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Category: OS X

49. Repair Permissions: What is it and why?

To be a little more specific, file permissions (or "file privileges") are a part of the UNIX file system that defines who owns and who has permission to use a file.

Each file has an "owner" (which is a user on the machine, including the background "users" you don't every really see, like 'root', 'daemon', and 'www'). That file also belongs to a "group", which can in turn contain a list of users that you could (in theory) define.

The idea here is that "permissions" define the READ, WRITE, and EXECUTE privileges for each file. They can be set individually (at the command line, or using a free utility like BatChmod), so that there are a total of 9 settings in a 3 x 3 table:
_______ Read __ Write __ Execute
Owner
Group
Everyone


As owner, you might have a file that you update every day. Let's say it's your calender. You want your group, let's call that group "family" - which contains you and all the users in your house, to read the file so they can check your schedule, but you don't want them to change it. You don't want any guest user, hacker, or background application to be able to even see the file.

You set Owner=YourUserID to "read/write", Group=family to "read only", and Everyone to "none". That's what it means to the average user.

At the OS level it's much more important - and FAR FAR from useless. You might see it as useless if you are unfamiliar with the way operating systems, particularly UNIX based systems, work - because you don't see it doing anything except when it gets messed up. The trouble is there are a lot of people writing software and installers for MacOS X who don't fully understand Unix yet (or at least aren't used to it), and they are making installers and applications that do things incorrectly. This is one of the ways permissions get messed up (and why running "repair permissions" after an installation is a good thing to do). They also get messed up with appliations create files with incorrect settings. If an installer creates a preference file, for example, with aministrator access; a non-administrative user that runs the program that needs those prefs may not get access to them - causing a slowdown or a problem.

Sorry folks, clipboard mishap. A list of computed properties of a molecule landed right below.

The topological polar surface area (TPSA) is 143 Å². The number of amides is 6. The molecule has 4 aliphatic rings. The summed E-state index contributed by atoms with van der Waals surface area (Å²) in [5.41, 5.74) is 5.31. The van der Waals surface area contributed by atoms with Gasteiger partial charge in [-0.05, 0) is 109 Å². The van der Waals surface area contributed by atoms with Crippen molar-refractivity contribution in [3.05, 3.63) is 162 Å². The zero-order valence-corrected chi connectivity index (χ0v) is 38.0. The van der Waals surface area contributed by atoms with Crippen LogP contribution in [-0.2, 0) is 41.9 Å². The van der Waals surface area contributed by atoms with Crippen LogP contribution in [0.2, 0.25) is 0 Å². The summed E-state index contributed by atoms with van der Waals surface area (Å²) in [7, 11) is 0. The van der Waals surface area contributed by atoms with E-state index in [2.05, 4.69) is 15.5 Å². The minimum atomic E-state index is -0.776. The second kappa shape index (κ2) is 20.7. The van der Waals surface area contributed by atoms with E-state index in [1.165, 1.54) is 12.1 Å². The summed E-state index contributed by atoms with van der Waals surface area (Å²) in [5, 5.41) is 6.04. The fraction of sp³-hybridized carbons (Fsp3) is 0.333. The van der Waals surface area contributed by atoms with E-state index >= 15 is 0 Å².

All files have these settings, and they are there not just to protect you from "meddlesome kids" (or moronic adults), but from both poorly written and malevolent programs. A virus has a lot more trouble wreaking havoc when it can't damage system files because it lacks permission. Even under your administrator, it won't have access to "root" permissions, so system files remain relatively safe. A badly written program is the same way - it can't accidentally overwrite something important. Same is true for 'guests' or background processes. "www" is a user for the web server - so that someone looking at a web page is isolated in that user - and would have a hard time using HTTP to hack into your machine and cause harm. The user "www" doesn't have full access to your machine. You get the idea.

They get screwed up for all kinds of reasons - bad installers, dumb users, smart users making errorrs, file corruption, etc...

If you have problems or have done a major upgrade/install/overhaul, run the repair permissions feature on Disk Utility.


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